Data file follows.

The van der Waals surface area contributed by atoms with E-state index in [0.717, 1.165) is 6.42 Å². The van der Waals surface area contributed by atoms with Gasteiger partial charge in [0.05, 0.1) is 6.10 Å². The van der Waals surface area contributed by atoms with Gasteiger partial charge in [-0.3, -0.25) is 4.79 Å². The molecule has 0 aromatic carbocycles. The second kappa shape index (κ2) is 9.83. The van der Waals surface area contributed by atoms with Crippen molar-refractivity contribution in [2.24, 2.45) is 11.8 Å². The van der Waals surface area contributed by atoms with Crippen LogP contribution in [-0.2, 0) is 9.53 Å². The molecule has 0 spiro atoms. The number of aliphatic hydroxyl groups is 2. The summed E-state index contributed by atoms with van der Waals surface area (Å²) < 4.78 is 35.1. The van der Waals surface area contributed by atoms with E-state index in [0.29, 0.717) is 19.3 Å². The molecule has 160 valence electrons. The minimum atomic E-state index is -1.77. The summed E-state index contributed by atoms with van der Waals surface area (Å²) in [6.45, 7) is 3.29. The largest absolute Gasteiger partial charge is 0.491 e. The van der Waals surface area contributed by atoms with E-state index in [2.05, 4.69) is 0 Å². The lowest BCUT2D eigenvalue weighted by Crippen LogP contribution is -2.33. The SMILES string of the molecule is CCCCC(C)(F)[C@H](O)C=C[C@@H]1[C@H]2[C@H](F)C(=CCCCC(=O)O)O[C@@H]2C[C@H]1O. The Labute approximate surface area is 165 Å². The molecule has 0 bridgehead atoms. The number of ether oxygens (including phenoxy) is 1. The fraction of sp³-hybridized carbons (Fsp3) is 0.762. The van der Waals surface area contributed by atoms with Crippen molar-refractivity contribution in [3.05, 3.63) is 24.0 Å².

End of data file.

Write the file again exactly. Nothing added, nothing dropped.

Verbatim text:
The van der Waals surface area contributed by atoms with E-state index in [0.717, 1.165) is 6.42 Å². The van der Waals surface area contributed by atoms with Gasteiger partial charge in [0.05, 0.1) is 6.10 Å². The van der Waals surface area contributed by atoms with Gasteiger partial charge in [-0.3, -0.25) is 4.79 Å². The molecule has 0 aromatic carbocycles. The second kappa shape index (κ2) is 9.83. The van der Waals surface area contributed by atoms with Crippen molar-refractivity contribution in [2.24, 2.45) is 11.8 Å². The van der Waals surface area contributed by atoms with Crippen LogP contribution in [-0.2, 0) is 9.53 Å². The molecule has 0 spiro atoms. The number of aliphatic hydroxyl groups is 2. The summed E-state index contributed by atoms with van der Waals surface area (Å²) < 4.78 is 35.1. The van der Waals surface area contributed by atoms with E-state index in [0.29, 0.717) is 19.3 Å². The molecule has 160 valence electrons. The minimum atomic E-state index is -1.77. The summed E-state index contributed by atoms with van der Waals surface area (Å²) in [6.45, 7) is 3.29. The largest absolute Gasteiger partial charge is 0.491 e. The van der Waals surface area contributed by atoms with E-state index in [2.05, 4.69) is 0 Å². The lowest BCUT2D eigenvalue weighted by Crippen LogP contribution is -2.33. The SMILES string of the molecule is CCCCC(C)(F)[C@H](O)C=C[C@@H]1[C@H]2[C@H](F)C(=CCCCC(=O)O)O[C@@H]2C[C@H]1O. The Labute approximate surface area is 165 Å². The molecule has 0 bridgehead atoms. The number of ether oxygens (including phenoxy) is 1. The fraction of sp³-hybridized carbons (Fsp3) is 0.762. The van der Waals surface area contributed by atoms with Crippen molar-refractivity contribution in [3.05, 3.63) is 24.0 Å².